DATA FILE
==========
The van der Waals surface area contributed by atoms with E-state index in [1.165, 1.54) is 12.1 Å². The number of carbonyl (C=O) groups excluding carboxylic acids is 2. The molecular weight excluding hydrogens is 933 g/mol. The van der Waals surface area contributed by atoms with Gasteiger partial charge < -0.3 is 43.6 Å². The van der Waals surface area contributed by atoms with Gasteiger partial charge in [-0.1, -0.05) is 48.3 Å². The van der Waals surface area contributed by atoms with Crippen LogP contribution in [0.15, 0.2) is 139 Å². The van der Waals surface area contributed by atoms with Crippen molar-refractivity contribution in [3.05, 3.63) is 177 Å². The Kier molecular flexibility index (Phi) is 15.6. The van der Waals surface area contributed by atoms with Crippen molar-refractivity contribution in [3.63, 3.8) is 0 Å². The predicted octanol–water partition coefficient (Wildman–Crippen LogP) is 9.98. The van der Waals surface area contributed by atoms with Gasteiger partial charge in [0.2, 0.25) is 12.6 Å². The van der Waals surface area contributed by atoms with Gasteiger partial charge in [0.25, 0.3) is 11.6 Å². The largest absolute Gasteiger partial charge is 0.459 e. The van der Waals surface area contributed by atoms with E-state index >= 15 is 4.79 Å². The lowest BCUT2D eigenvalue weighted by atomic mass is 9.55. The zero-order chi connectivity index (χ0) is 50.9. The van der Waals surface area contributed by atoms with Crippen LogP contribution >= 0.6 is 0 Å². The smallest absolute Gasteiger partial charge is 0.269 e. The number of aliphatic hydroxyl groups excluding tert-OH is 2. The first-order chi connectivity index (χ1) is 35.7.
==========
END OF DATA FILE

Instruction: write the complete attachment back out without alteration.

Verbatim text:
The van der Waals surface area contributed by atoms with E-state index in [1.165, 1.54) is 12.1 Å². The number of carbonyl (C=O) groups excluding carboxylic acids is 2. The molecular weight excluding hydrogens is 933 g/mol. The van der Waals surface area contributed by atoms with Gasteiger partial charge < -0.3 is 43.6 Å². The van der Waals surface area contributed by atoms with Gasteiger partial charge in [-0.1, -0.05) is 48.3 Å². The van der Waals surface area contributed by atoms with Crippen LogP contribution in [0.15, 0.2) is 139 Å². The van der Waals surface area contributed by atoms with Crippen molar-refractivity contribution in [3.05, 3.63) is 177 Å². The Kier molecular flexibility index (Phi) is 15.6. The van der Waals surface area contributed by atoms with Crippen molar-refractivity contribution in [3.63, 3.8) is 0 Å². The predicted octanol–water partition coefficient (Wildman–Crippen LogP) is 9.98. The van der Waals surface area contributed by atoms with Gasteiger partial charge in [0.2, 0.25) is 12.6 Å². The van der Waals surface area contributed by atoms with Gasteiger partial charge in [0.25, 0.3) is 11.6 Å². The largest absolute Gasteiger partial charge is 0.459 e. The van der Waals surface area contributed by atoms with E-state index >= 15 is 4.79 Å². The lowest BCUT2D eigenvalue weighted by atomic mass is 9.55. The zero-order chi connectivity index (χ0) is 50.9. The van der Waals surface area contributed by atoms with Crippen LogP contribution >= 0.6 is 0 Å². The smallest absolute Gasteiger partial charge is 0.269 e. The number of aliphatic hydroxyl groups excluding tert-OH is 2. The first-order chi connectivity index (χ1) is 35.7.